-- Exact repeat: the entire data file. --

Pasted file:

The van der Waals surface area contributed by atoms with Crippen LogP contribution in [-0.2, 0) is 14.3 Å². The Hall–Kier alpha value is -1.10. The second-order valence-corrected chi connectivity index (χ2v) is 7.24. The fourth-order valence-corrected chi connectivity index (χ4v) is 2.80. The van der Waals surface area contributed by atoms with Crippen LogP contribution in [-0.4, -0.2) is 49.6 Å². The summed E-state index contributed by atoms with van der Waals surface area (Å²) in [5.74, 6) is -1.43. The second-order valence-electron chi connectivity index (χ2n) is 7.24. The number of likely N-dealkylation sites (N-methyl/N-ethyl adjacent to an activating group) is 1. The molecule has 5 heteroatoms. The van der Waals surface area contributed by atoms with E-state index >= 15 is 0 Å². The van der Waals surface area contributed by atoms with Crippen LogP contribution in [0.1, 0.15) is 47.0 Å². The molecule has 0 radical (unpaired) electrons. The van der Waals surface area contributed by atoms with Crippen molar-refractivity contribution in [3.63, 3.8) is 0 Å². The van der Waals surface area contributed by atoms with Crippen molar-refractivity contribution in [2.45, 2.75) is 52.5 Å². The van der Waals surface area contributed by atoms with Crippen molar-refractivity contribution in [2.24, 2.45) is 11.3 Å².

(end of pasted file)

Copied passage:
The van der Waals surface area contributed by atoms with Crippen LogP contribution in [-0.2, 0) is 14.3 Å². The Hall–Kier alpha value is -1.10. The second-order valence-corrected chi connectivity index (χ2v) is 7.24. The fourth-order valence-corrected chi connectivity index (χ4v) is 2.80. The van der Waals surface area contributed by atoms with Crippen LogP contribution in [-0.4, -0.2) is 49.6 Å². The summed E-state index contributed by atoms with van der Waals surface area (Å²) in [5.74, 6) is -1.43. The second-order valence-electron chi connectivity index (χ2n) is 7.24. The number of likely N-dealkylation sites (N-methyl/N-ethyl adjacent to an activating group) is 1. The molecule has 5 heteroatoms. The van der Waals surface area contributed by atoms with E-state index >= 15 is 0 Å². The van der Waals surface area contributed by atoms with Crippen LogP contribution in [0.1, 0.15) is 47.0 Å². The molecule has 0 radical (unpaired) electrons. The van der Waals surface area contributed by atoms with Crippen molar-refractivity contribution in [3.63, 3.8) is 0 Å². The van der Waals surface area contributed by atoms with Crippen molar-refractivity contribution in [2.45, 2.75) is 52.5 Å². The van der Waals surface area contributed by atoms with Crippen molar-refractivity contribution in [2.24, 2.45) is 11.3 Å².